YOU CAN study
every pass a college quarterback has thrown and every aspect of his
personality. But in the end, says former Packers general manager Ron Wolf,
choosing a QB comes down to a gut feeling. "I can't tell you specific
things I looked for," says Wolf, who traded for Brett Favre in 1992 and
drafted Matt Hasselbeck in the sixth round in '98, "except to say I wanted
a difference-maker." But there are some objective standards by which NFL
teams measure passers before the draft. Conversations with current and former
NFL quarterbacks, coaches and personnel chiefs established these 10 factors, in
order of importance.
1. ARM STRENGTH
The Redskins overlooked this in drafting Heath Shuler at No. 3 in 1994, as did
the Bears in taking Cade McNown at No. 12 in '99. "Name the last great
quarterback who didn't have a strong arm," says former Giants passer Phil
Simms. "I can't." In this draft, Jay Cutler of Vanderbilt and Kellen
Clemens of Oregon would please Simms.
2. FOOTBALL IQ
"The most important thing we do in evaluating a quarterback," says
Titans coach Jeff Fisher, "is putting him up in front of our staff, firing
questions at him and seeing if he can break down defenses and analyze why he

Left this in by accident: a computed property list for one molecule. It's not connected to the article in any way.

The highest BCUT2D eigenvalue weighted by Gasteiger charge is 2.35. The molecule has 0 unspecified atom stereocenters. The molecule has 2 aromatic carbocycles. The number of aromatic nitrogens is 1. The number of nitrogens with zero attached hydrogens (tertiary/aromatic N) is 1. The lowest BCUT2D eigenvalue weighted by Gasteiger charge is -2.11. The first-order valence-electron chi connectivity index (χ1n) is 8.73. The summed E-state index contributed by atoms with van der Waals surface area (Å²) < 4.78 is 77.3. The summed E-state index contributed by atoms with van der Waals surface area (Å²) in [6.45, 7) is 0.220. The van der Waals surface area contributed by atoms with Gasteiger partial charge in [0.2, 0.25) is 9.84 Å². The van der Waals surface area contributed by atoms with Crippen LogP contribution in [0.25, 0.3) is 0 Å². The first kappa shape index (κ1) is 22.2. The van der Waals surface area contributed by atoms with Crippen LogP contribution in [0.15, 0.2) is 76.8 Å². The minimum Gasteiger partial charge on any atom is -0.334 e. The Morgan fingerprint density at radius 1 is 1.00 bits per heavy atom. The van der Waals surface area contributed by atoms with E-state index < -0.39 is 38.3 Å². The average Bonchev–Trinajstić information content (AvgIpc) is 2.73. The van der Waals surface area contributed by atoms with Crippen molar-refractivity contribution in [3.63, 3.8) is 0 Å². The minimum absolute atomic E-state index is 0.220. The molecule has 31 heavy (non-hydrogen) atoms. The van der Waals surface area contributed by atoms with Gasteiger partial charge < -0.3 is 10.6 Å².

makes certain decisions." Teams like that Matt Leinart got a head start by
studying NFL game tape last fall while still at USC.
Michael Vick of the Falcons, the No. 1 pick in 2001, remains vexed by what
troubled him at Virginia Tech: a low completion percentage. Vick's rate is
54.1%, about five points below the league average. That's two or three
incompletions a game that stop drives.
4. MOBILITY Good
vision and nimble feet can make up for sheer speed. The Colts' Peyton Manning,
the first pick in 1998, can move in the pocket and avoid rushers well
5. LEADERSHIP Tom
Brady is a regular at the Patriots' off-season workout programs. It's not hard
to get full attendance when this era's Joe Montana leads the way.
6. TOUGHNESS Wolf
figured out Favre when, 31 days after stomach surgery, Favre took the field and
led his college team, Southern Mississippi, to victory.
7. RESUME Says
Saints coach Sean Payton, "I want to see a winner, a competitor, a guy who
plays great from behind, a guy who plays well in big games." Though Cutler
was on a bad Vanderbilt team, coaches believe he raised the play of the
8. MATURITY In '98
the Chargers (drafting second) overlooked such red flags around Ryan Leaf as
his skipping his interview with the Colts (who held the first pick) at the
9. PEDIGREE "I
love a coach's or player's son," says Eagles coach Andy Reid. " Favre,
Hasselbeck, Ty Detmer, Mark Brunell, A.J. Feeley--they've had the competitive
part of the game pounded into them. They're going to know what it takes to